Well, “Reinheitsgebot as Einheitsgebot, meaning all beer must taste the same or all brands are interchangeable” sums it up much better than I did! 😀

    I’ve been changing my mind, and I’ll be trying hard tnot to rant against the ‘gebot in future.

    Though tonight, I’ll be drinking mediocre, yeasty Helles and a decent Dunkel in my local brewpub.

  3. Steve March 4, 2011 at 6:50 am #

    Stan — great second (third? fourth?) perspective on the story. As Mike mentions, many at BA spoke about their experiences in Germany, but I coaxed Stahlsturm out of hiding to tell us about the thriving brewery scene in Regensburg — maybe Barry ought to check out their yeasty Helles and decent Dunkels (I’d feel for you Barry, but your grass is much greener than mine from where I sit right now! 😉 ).

  4. Andy Crouch March 4, 2011 at 7:28 am #

    Hey Stan, great article. I’ve had Christian’s Slate article up on my computer for several days with the intention of drafting a similar response but could not find the time. You’ve done much better than I would have. I found the article disturbing for a number of reasons but to try and add some value here, it really just fails to comprehend the true spirit and nature of German beer/brewing/beer culture. I’ve traveled the country pretty extensively over the last decade, from Windischeschenbach and Zoigl country in the East to alt and kolsch country in Dusseldorf/Cologne and tiny Franconian hamlets in-between. And what I see along the way is a great appreciation for tradition, flavor, and style. I certainly understand that many in younger generations have gone very different routes in their tastes, but that is happening widely in Belgium, Britain, and the Czech Republic as well. The true essence of German brewing is not found in the wildness of recipes but in the joy of contemplating beautiful simplicity in half-liter mugs with friends (old and new) in a beer garden or old pub.

    Americans largely just don’t understand German beer and culture in general and lager in particular. They view it as one big Oktoberfest/Hofbrauhaus clusterfuck, like the Disneyland of drinking, and this article sort of reflects that mindset. If it’s not innovating, it must be dying.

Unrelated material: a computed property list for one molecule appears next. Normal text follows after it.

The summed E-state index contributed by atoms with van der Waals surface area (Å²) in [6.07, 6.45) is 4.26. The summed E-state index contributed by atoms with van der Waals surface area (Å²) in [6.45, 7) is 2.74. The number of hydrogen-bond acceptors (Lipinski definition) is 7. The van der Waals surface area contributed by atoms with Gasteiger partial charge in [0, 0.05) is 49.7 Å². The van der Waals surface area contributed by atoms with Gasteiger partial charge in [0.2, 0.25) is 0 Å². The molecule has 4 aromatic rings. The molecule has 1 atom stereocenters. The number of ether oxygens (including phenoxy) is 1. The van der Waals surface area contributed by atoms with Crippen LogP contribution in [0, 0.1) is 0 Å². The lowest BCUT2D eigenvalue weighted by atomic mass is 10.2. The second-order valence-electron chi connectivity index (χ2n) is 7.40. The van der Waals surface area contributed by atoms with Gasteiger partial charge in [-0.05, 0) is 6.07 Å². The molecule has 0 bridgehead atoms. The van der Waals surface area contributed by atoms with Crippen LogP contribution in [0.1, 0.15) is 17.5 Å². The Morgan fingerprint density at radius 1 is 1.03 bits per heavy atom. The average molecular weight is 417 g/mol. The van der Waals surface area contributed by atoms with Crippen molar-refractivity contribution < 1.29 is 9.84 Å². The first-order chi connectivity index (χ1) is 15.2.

I don’t have the numbers handy but the comparison with Belgium regarding the Reinheitsgebot in the article is also misguided. While Belgians may have more “freedom” to add ingredients, that hasn’t led to any sustained, guaranteed success. As in Germany, beer drinking by Belgians continues to decline every year and what is largely being consumed (Jupiler, etc) is not our American idea of Belgian beer. The saving grace for Belgians has been the export markets. As a quick test, try and find Cantillon anywhere in the country (even in Brussels) at some place other than a beer bar that caters to foreign beer drinking tourists. You can’t. Some massive percentage of the brewery’s production heads to the US, Britain, and as far away as Vietnam.

    There is great and beautiful innovation that can occur within the illusory walls of the Reinheitsgebot and it is slowly beginning to build in Germany.

    Best,

    Andy

  5. Mike March 4, 2011 at 10:19 am #

    Andy, you make some very good points and I agree with much of what you wrote about Germany, but, I’m sorry to say, you don’t seem to have the same understanding of Belgium.

    First of all, (about Germany) you wrote Germans have “a great appreciation for tradition, flavor, and style.” Not quite. Unless you consider dunkeles a “style” (I don’t). Germans, like many other Europeans, also appreciate what they call “gemütlichkeit”.